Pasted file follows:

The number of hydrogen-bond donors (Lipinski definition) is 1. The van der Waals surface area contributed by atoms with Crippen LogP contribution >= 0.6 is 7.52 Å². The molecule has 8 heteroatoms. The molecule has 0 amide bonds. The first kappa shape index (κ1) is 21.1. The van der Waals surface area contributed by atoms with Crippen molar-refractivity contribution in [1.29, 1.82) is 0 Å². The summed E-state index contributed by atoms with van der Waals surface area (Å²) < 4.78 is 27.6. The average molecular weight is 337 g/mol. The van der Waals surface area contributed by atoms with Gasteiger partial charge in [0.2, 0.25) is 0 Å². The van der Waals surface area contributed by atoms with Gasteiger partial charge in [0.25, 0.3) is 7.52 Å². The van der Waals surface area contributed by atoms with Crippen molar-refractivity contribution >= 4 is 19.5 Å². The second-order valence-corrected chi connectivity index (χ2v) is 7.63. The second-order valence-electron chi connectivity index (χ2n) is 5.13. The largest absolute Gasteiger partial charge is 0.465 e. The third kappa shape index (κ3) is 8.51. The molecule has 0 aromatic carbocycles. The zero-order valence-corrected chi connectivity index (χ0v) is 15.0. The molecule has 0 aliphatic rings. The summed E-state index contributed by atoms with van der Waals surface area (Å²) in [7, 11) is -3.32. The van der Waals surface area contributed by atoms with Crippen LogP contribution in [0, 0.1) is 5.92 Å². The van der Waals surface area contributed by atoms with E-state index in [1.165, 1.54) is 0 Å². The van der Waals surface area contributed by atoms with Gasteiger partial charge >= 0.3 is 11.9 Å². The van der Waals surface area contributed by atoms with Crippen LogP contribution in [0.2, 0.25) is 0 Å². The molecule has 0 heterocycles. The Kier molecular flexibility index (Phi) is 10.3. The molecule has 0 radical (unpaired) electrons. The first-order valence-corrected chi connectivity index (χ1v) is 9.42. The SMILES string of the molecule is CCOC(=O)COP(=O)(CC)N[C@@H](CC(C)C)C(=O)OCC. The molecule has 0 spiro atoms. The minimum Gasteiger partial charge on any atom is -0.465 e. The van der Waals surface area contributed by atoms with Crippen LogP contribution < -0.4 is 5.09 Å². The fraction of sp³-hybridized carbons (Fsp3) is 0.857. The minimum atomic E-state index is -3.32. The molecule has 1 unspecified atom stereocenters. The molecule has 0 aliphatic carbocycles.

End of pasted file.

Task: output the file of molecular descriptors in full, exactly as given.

The number of hydrogen-bond donors (Lipinski definition) is 1. The van der Waals surface area contributed by atoms with Crippen LogP contribution >= 0.6 is 7.52 Å². The molecule has 8 heteroatoms. The molecule has 0 amide bonds. The first kappa shape index (κ1) is 21.1. The van der Waals surface area contributed by atoms with Crippen molar-refractivity contribution in [1.29, 1.82) is 0 Å². The summed E-state index contributed by atoms with van der Waals surface area (Å²) < 4.78 is 27.6. The average molecular weight is 337 g/mol. The van der Waals surface area contributed by atoms with Gasteiger partial charge in [0.2, 0.25) is 0 Å². The van der Waals surface area contributed by atoms with Gasteiger partial charge in [0.25, 0.3) is 7.52 Å². The van der Waals surface area contributed by atoms with Crippen molar-refractivity contribution >= 4 is 19.5 Å². The second-order valence-corrected chi connectivity index (χ2v) is 7.63. The second-order valence-electron chi connectivity index (χ2n) is 5.13. The largest absolute Gasteiger partial charge is 0.465 e. The third kappa shape index (κ3) is 8.51. The molecule has 0 aromatic carbocycles. The zero-order valence-corrected chi connectivity index (χ0v) is 15.0. The molecule has 0 aliphatic rings. The summed E-state index contributed by atoms with van der Waals surface area (Å²) in [7, 11) is -3.32. The van der Waals surface area contributed by atoms with Crippen LogP contribution in [0, 0.1) is 5.92 Å². The van der Waals surface area contributed by atoms with E-state index in [1.165, 1.54) is 0 Å². The van der Waals surface area contributed by atoms with Gasteiger partial charge >= 0.3 is 11.9 Å². The van der Waals surface area contributed by atoms with Crippen LogP contribution in [0.2, 0.25) is 0 Å². The molecule has 0 heterocycles. The Kier molecular flexibility index (Phi) is 10.3. The molecule has 0 radical (unpaired) electrons. The first-order valence-corrected chi connectivity index (χ1v) is 9.42. The SMILES string of the molecule is CCOC(=O)COP(=O)(CC)N[C@@H](CC(C)C)C(=O)OCC. The molecule has 0 spiro atoms. The minimum Gasteiger partial charge on any atom is -0.465 e. The van der Waals surface area contributed by atoms with Crippen LogP contribution < -0.4 is 5.09 Å². The fraction of sp³-hybridized carbons (Fsp3) is 0.857. The minimum atomic E-state index is -3.32. The molecule has 1 unspecified atom stereocenters. The molecule has 0 aliphatic carbocycles.